Monday, February 01, 2010

Terrorists able to circumvent body scanners

According to a report in the Daily Mail terrorists are already seeking ways to circumvent body scanners that some airport authorities are installing in the wake of a failed Christmas Day attack. In that incident the suspect carried explosives sewn into his underwear and which might have been detected by new hi-tech scanners which can see through peoples' clothing. However according to the Daily Mail, Britain security services believe terrist may already be planning to use different methods to evade detection.

The paper reports a new Al Qaeda terror threat comes from suicide 'body bombers' with explosives surgically inserted inside them. Until now, terrorists have attacked airlines, subway trains and buses by secreting bombs in bags, shoes or underwear to avoid detection. But an operation by MI5 has uncovered evidence that Al Qaeda is planning a new stage in its terror campaign by inserting 'surgical bombs' inside people for the first time. It is understood MI5 became aware of the threat after observing increasingly vocal internet 'chatter' on Arab websites this year [Telegraph blog].

The increased concern may bring about even more intrusive checks of passengers some reports warn. According to the London Times, French anti-terrorism officials may recommend using inspection techniques reserved for drug mules to catch this new threat to aviation security [Homeland Security Newswire].

Even before the failed December attack there were worries that terrorists might resort to methods usually employed by drug smugglers. CBS reported in September last year how one attacker used just such a method.

Abdullah Asieri, one of Saudi Arabia's most wanted men, avoided detection by two sets of airport security including metal detectors and palace security as he set out to kill Prince Mohammed Bin Nayef, head of Saudi Arabia's counter terrorism operations, last year . He spent 30 hours in the close company of the prince's own secret service agents but the threat was undetected because Asieri had the half a kilo of high explosives, plus a detonator inserted in his rectum. When detonated the blast left the prince only lightly wounded. It was a failure as an assassination, but as an exercise in defeating security, it was perfect.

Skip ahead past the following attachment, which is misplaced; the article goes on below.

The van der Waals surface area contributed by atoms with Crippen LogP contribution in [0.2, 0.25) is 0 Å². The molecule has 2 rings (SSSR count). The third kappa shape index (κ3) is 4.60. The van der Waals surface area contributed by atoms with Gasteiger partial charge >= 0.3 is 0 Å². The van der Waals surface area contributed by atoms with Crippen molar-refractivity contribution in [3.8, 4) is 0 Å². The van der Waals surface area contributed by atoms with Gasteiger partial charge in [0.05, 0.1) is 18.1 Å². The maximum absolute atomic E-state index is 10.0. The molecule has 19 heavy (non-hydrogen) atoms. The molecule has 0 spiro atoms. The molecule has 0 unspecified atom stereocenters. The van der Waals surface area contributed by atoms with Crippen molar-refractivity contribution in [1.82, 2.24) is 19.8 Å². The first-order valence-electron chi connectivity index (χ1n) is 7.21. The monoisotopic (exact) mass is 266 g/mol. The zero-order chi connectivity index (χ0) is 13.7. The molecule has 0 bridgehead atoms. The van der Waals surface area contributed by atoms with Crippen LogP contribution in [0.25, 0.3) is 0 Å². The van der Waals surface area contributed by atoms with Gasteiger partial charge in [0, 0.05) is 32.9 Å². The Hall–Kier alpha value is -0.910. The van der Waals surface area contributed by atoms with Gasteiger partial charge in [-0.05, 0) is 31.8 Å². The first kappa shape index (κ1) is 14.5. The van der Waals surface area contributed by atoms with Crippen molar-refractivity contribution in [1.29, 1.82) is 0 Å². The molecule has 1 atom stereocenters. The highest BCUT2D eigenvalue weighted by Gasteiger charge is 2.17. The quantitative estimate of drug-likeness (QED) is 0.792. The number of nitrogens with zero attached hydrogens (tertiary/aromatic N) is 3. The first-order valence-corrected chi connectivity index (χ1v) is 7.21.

As such the so-called Trojan bombers represent an almost unstoppable threat. "This is the nightmare scenario," says Chris Yates, an aviation security consultant. On a plane at altitude, the effects of such a bomb could be catastrophic. And there is no current security system that could stop it. "Absolutely nothing other than to require people to strip naked at the airport," says Yates. Even then, a bomb hidden inside the body would not be evident.

Despite the fact new body scanners would only detect weapons or explosives hidden about the body, they have been installed at many airports around the world. Britain has now placed body scanners at Manchester and Heathrow airports and although people would be selected at random, passengers refusing the scan would be barred from flying [BBC]. The scanners come into use just 9 days after Britain's terror threat level was raised from 'substantial' to 'severe', meaning a terrorist attack was "highly likely" [BBC].

tvnewswatch, Beijing, China

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